Jan 21- Jan 27 Work on Tribal and/or High Fantasy shorts
Jan 28- Feb 3 Edit Anah’s story.
Feb 4- Feb 10 Edit Anah’s story.
Feb 11- Feb 17 Finalize Anah’s story stuff.
Feb 18- Feb 24 Prepare for the A to Z Challenge
Feb 25- March 3 Prepare for the A to Z Challenge
March 4- March 10 Prepare for the A to Z Challenge
March 11- March 17 Prepare for the A to Z Challenge
March 18- March 24 Prepare story for STORYTIME BLOGHOP

March 25- March 31 Publish Anah’s stroy.

April 1- April 7 A to Z Challenge
April 8- April 14 A to Z Challenge
April 15- April 21 A to Z Challenge
April 22- April 28 A to Z Challenge
April 29- May 5 A to Z Challenge
May 6- May 12 ~away~
May 13- May 19 BOUT OF BOOKS
May 20- May 26 Work on Tribal and/or High Fantasy shorts

I left myself three weeks of wiggle room in Dec/ Jan. I think that’s realistic.
I also get to give myself “win” stickers each week that I manage these goals. Stay tuned the last Friday of the month, every month, if you’re interested in my progress.

Have goals? Need encouragement? This blog hop is for you!

Have you ever written out your goals with a weekly breakdown?

May 22 2017

Can Fiction Create a Reason for More Peace and Less Violence

I’m reading:
47 Mind Hacks for Writers by Karen Dimmick & Steve Dimmick
and using the exercises as blog post prompts.

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This is another goal setting exercise, but this time it seems to be to determine why a set goal is important.
I’m going to start by working with a goal from my previous post.

To consider the feedback of two (already lined up) Beta Readers and then self-publish Fractions of Existence in 2017.

For simplicity’s sake, I’m knocking that down to just the ending. (I already know why I’m considering the feedback of these two lined up Beta Readers. One is a tough critic and I’m looking forward to seeing if I can win him over. The other is great for spotting errors, so that’s more like a proofing thing, which matters because I have two new scenes.)
For this, I’m supposed to label the answers 1 thru 7.

What’s important to me about publishing Fractions of Existence?

1— The basis of FoE was passed on to me by my ancestors. I was chosen to write it, to be the one to share this story and these characters with the world.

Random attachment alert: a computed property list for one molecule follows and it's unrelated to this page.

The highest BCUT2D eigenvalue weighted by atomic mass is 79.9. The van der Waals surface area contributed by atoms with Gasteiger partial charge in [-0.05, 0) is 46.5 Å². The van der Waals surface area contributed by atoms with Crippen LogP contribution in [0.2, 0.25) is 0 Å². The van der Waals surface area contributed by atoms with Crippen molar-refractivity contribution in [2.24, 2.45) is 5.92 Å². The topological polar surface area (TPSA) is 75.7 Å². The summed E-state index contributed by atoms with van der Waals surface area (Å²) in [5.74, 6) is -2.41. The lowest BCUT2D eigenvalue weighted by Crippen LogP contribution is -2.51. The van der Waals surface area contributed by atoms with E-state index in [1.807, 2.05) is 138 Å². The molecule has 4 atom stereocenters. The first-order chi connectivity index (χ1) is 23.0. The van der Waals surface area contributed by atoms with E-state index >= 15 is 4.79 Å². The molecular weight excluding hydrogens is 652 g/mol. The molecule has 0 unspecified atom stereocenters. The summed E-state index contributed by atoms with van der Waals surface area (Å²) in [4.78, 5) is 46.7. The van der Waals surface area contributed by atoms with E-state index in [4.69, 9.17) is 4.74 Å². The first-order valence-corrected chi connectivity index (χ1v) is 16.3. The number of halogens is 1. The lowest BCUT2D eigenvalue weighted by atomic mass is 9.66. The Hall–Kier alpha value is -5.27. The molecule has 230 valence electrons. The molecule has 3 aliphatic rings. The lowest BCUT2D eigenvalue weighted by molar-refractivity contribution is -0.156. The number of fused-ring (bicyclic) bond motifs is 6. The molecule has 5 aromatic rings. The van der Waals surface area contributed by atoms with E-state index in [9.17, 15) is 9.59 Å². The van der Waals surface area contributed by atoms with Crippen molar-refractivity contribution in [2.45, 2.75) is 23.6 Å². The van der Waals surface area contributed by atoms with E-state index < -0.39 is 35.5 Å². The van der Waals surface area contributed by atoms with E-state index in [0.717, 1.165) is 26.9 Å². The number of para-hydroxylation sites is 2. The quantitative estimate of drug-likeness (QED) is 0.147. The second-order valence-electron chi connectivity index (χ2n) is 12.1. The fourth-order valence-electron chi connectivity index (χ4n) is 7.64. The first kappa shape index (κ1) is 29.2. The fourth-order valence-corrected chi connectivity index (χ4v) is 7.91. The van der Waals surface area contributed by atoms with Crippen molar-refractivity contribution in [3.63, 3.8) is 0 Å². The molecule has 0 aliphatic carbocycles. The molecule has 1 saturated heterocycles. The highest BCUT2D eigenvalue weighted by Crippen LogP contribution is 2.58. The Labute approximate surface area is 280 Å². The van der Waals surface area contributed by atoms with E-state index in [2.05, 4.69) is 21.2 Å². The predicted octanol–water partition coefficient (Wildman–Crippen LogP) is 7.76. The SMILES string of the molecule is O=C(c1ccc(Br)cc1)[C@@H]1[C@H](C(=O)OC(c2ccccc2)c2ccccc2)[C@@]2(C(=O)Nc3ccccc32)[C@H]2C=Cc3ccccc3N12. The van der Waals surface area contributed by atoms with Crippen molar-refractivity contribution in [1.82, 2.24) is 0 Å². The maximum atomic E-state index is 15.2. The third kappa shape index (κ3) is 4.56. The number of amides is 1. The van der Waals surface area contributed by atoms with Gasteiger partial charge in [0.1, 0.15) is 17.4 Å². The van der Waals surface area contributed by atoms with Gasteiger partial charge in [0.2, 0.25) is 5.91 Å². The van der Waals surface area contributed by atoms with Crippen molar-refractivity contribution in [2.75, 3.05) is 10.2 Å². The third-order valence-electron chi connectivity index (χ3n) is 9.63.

What’s important to me about publishing the story my ancestors chose me to write?

2— I fell in love with the characters and got to know them in a way that, perhaps, no other ever had. I feel that it’s important to share this version, my version, of them.

What’s important to me about sharing these characters?

3— There’s so much world history that divides us. These characters, though it perhaps isn’t totally evident in the first book, are the opposite of that. They are what unites humanity.

What’s important to me about humanity being united?

4— Peace is the end result of a united humanity. Perhaps we aren’t all working toward one goal, but maybe if certain groups felt that our origin was more common ground, maybe it would change the way they think. That’s a bit pie-in-the-sky for a fiction series, but if it stops one act of violence, that’d be something.

What’s important to me about peace, common ground, and stopping violence?

5— I grew up in a peaceful community where people considered all life to be connected. The acts of violence I’ve experienced outside of that community… (I’m the uncivilized one? There’s something wrong with the Dictionary.) I don’t see how society can possibly go on this way. And, SPOILER ALERT, the book series will reflect that. (Is that a spoiler? I’ve mentioned before that the first four books are pre-dystopian.)

What’s important to me about keeping society from collapsing in a dystopia?

6— Okay, first off, my ego needs to clarify that I don’t believe that this one book series is going to single-handly usher in world peace, or even peace in one country. But what would make a huge difference is if it changed the view and actions of one person who would have otherwise committed an act of violence. (This trail of thought is really interesting, considering that the characters in the book aren’t non-violent. One especially, who very much enjoys wars and fighting.)